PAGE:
Make BN_generate_dsa_nonce internally constant-time.

This rewrites the internals with a "words" variant that can avoid
bn_correct_top. It still ultimately calls bn_correct_top as the calling
convention is sadly still BIGNUM, but we can lift that calling
convention out incrementally.

Performance seems to be comparable, if not faster.

Before:
Did 85000 ECDSA P-256 signing operations in 5030401us (16897.3 ops/sec)
Did 34278 ECDSA P-256 verify operations in 5048029us (6790.4 ops/sec)

After:
Did 85000 ECDSA P-256 signing operations in 5021057us (16928.7 ops/sec)
Did 34086 ECDSA P-256 verify operations in 5010416us (6803.0 ops/sec)

Change-Id: I1159746dfcc00726dc3f28396076a354556e6e7d
Reviewed-on: https://boringssl-review.googlesource.com/23065
Reviewed-by: Adam Langley <agl@google.com>
7 files changed
tree: cbc1714650f60e847b84726c0f1d97199bdadb11
  1. .clang-format
  2. .github/
  3. .gitignore
  4. API-CONVENTIONS.md
  5. BUILDING.md
  6. CMakeLists.txt
  7. CONTRIBUTING.md
  8. FUZZING.md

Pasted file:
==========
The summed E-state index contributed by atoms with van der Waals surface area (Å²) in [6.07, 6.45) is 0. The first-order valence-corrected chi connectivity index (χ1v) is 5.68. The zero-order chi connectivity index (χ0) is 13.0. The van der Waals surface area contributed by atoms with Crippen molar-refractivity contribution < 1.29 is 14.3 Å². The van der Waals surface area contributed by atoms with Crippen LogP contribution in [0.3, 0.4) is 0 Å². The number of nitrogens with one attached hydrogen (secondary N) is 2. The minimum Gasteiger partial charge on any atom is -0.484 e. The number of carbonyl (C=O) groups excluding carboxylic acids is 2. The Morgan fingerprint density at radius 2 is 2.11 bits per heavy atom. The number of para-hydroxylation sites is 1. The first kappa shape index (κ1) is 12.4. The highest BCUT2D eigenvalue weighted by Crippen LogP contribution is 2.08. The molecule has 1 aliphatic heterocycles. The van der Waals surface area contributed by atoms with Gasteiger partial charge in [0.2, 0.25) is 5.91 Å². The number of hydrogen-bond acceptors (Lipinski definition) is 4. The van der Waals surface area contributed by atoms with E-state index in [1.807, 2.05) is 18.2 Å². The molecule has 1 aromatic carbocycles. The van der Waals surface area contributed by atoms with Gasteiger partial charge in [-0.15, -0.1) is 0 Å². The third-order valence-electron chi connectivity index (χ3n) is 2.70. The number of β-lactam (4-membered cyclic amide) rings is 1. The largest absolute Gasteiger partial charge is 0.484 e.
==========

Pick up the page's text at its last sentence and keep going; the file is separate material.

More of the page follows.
9. INCORPORATING.md
  10. LICENSE
  11. PORTING.md
  12. README.md
  13. STYLE.md
  14. codereview.settings
  15. crypto/
  16. decrepit/
  17. fipstools/
  18. fuzz/
  19. include/
  20. infra/
  21. sources.cmake
  22. ssl/
  23. third_party/
  24. tool/
  25. util/
README.md

BoringSSL

BoringSSL is a fork of OpenSSL that is designed to meet Google's needs.

Although BoringSSL is an open source project, it is not intended for general use, as OpenSSL is. We don't recommend that third parties depend upon it. Doing so is likely to be frustrating because there are no guarantees of API or ABI stability.

Programs ship their own copies of BoringSSL when they use it and we update everything as needed when deciding to make API changes. This allows us to mostly avoid compromises in the name of compatibility. It works for us, but it may not work for you.

BoringSSL arose because Google used OpenSSL for many years in various ways and, over time, built up a large number of patches that were maintained while tracking upstream OpenSSL. As Google's product portfolio became more complex, more copies of OpenSSL sprung up and the effort involved in maintaining all these patches in multiple places was growing steadily.

Currently BoringSSL is the SSL library in Chrome/Chromium, Android (but it's not part of the NDK) and a number of other apps/programs.

There are other files in this directory which might be helpful: